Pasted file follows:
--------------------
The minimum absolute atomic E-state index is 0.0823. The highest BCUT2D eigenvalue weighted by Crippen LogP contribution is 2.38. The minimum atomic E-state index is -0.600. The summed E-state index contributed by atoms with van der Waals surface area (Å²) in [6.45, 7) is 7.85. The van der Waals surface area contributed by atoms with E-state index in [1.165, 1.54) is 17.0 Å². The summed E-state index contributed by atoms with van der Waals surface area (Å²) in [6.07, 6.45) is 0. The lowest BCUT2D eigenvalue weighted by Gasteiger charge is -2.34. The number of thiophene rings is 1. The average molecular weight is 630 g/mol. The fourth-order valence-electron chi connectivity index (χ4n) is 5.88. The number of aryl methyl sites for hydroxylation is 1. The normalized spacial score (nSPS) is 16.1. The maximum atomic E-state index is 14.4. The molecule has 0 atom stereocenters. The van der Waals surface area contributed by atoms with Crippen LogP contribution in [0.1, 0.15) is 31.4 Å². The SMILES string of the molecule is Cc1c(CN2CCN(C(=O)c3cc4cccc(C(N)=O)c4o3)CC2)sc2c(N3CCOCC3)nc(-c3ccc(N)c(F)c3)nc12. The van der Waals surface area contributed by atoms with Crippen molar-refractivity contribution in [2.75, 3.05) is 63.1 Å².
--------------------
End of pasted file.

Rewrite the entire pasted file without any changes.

The minimum absolute atomic E-state index is 0.0823. The highest BCUT2D eigenvalue weighted by Crippen LogP contribution is 2.38. The minimum atomic E-state index is -0.600. The summed E-state index contributed by atoms with van der Waals surface area (Å²) in [6.45, 7) is 7.85. The van der Waals surface area contributed by atoms with E-state index in [1.165, 1.54) is 17.0 Å². The summed E-state index contributed by atoms with van der Waals surface area (Å²) in [6.07, 6.45) is 0. The lowest BCUT2D eigenvalue weighted by Gasteiger charge is -2.34. The number of thiophene rings is 1. The average molecular weight is 630 g/mol. The fourth-order valence-electron chi connectivity index (χ4n) is 5.88. The number of aryl methyl sites for hydroxylation is 1. The normalized spacial score (nSPS) is 16.1. The maximum atomic E-state index is 14.4. The molecule has 0 atom stereocenters. The van der Waals surface area contributed by atoms with Crippen LogP contribution in [0.1, 0.15) is 31.4 Å². The SMILES string of the molecule is Cc1c(CN2CCN(C(=O)c3cc4cccc(C(N)=O)c4o3)CC2)sc2c(N3CCOCC3)nc(-c3ccc(N)c(F)c3)nc12. The van der Waals surface area contributed by atoms with Crippen molar-refractivity contribution in [2.75, 3.05) is 63.1 Å².